Published: Thu, January 23, 2020
Global News | By Blake Casey

Donald Trump's senate impeachment trial hears opening arguments

Donald Trump's senate impeachment trial hears opening arguments

"All of this is a risky perversion of the constitution that the Senate should condemn quickly and harshly", wrote the president's lawyers in their first full filing on Monday. The response states both articles against the president should be rejected.

Senate Democratic leader Chuck Schumer of NY cheered the alterations in a brief statement, claiming McConnell's shift signaled that Republican senators were beginning to see "how unfair" his trial rules are.

Collins later voted with Republicans to table a motion by Democratic Senate Leader Chuck Schumer to subpoena documents and witnesses.

As the impeachment trial began in earnest, senators voted 53-47 along party lines to block a motion from Democratic leader Chuck Schumer to subpoena White House documents related to Mr Trump's dealings with Ukraine.

The trial marks just the third time the Senate has weighed whether an American president should be removed from office. Rep. Jason Crow, a former Army Ranger who served in Iraq and Afghanistan, seemed to capture senators' attention when he told them near he knew the hour was late, but it was morning in Ukraine where soldiers were waking up to fight Russian Federation, depending on US aid. The Iowa caucuses are in less than two weeks.

The president himself was in Davos, Switzerland for the World Economic Forum on Tuesday, where he repeated his longstanding characterization of impeachment as a "hoax".

When the House managers have finished, the president's team will respond with its opening arguments.

The rules now set the stage for Trump's impeachment trial where the president faces charges of abuse of power and obstruction of justice in connection to his interactions with Ukraine past year.

Democrats oppose McConnell's schedule, which House Democratic aides said Monday was an effort to "conceal the President's misconduct in the dark of night". "The rules he proposed really are a national disgrace for this reason".

McConnell proposed giving Democratic prosecutors and Trump's lawyers 24 hours each over three days for opening arguments, easing off an earlier plan to keep them to two days and also allowing the House's record of the probe to be admitted as evidence. After that, the Senate could vote to hear from witnesses or move swiftly to final deliberations before declaring Trump guilty or not guilty.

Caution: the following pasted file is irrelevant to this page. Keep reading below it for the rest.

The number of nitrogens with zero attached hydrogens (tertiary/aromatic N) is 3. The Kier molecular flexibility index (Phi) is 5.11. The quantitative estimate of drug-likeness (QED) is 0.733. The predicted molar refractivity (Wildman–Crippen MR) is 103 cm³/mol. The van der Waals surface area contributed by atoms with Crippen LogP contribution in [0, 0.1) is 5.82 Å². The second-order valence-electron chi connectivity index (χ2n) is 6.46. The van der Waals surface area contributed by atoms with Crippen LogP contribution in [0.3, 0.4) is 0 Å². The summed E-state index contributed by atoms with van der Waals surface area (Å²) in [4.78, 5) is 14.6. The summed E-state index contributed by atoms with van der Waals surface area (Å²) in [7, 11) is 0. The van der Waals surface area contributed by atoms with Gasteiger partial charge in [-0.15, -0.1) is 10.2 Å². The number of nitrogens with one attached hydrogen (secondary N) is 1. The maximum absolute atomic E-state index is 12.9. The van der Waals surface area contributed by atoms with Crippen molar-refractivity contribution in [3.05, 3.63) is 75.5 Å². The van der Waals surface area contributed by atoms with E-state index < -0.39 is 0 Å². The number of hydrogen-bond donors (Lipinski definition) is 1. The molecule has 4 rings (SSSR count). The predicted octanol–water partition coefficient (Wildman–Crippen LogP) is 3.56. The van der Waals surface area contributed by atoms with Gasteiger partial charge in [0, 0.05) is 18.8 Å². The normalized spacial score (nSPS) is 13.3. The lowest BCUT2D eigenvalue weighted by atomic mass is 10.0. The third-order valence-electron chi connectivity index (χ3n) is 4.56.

McConnell's ground rules are outlined in a four-page resolution that must be voted on as one of the first orders of business. He vowed to call for a series of votes to amend the rules and demand testimony and documents, but it seemed unlikely Republicans would break from the party to join Democrats.

"This is the process if you do not want the American people to see the evidence", said Schiff, who led the investigation that resulted in Trump's December 18 impeachment by the House of Representatives.

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The doors to the Senate Chamber were closed to onlookers and the media during visits. "McConnell makes this the first impeachment trial in history without witnesses or documents", he claimed.

"They're not here to steal one election, they're here to steal two elections", Cipollone said. "He's wrong", the prosecutors wrote.

But House managers said Saturday in a memorandum that Trump "abused the power of his office to solicit foreign interference in our elections for his own personal political gain, thereby jeopardizing our national security, the integrity of our elections, and our democracy". "House Democrats can't have it both ways", said White House legislative director Eric Ueland.

On the first day of the trial, Mr Trump's chief legal defender attacked the case as baseless as a top Democratic politician said there was "overwhelming" evidence of wrongdoing.

House Democrats in their initial court filing over the weekend called Trump's conduct the "worst nightmare" of the framers of the Constitution. They called him a "material witness to the charges against President Trump".

Trump is accused of withholding almost $400 million in military aid for Ukraine's war against Russian-backed separatists, and refusing Zelensky a White House meeting, unless he opened a probe of Biden.

2/3: The proportion of senators required to convict and remove a president.

But Trump looks nearly certain to be acquitted because of the 53-47 Republican majority in the Senate.

When Smith, chair of the House Armed Services Committee, was working on a bill to fund the Pentagon, he said Cipollone put in a good word for him with the White House legislative team.

"In my view, it's unfortunate that we're dragging the American public through this at all", he said.

The White House also suggests the House inquiry was lacking because it failed to investigate Biden or his son Hunter, who served on the board of a gas company in Ukraine while his father was vice president.

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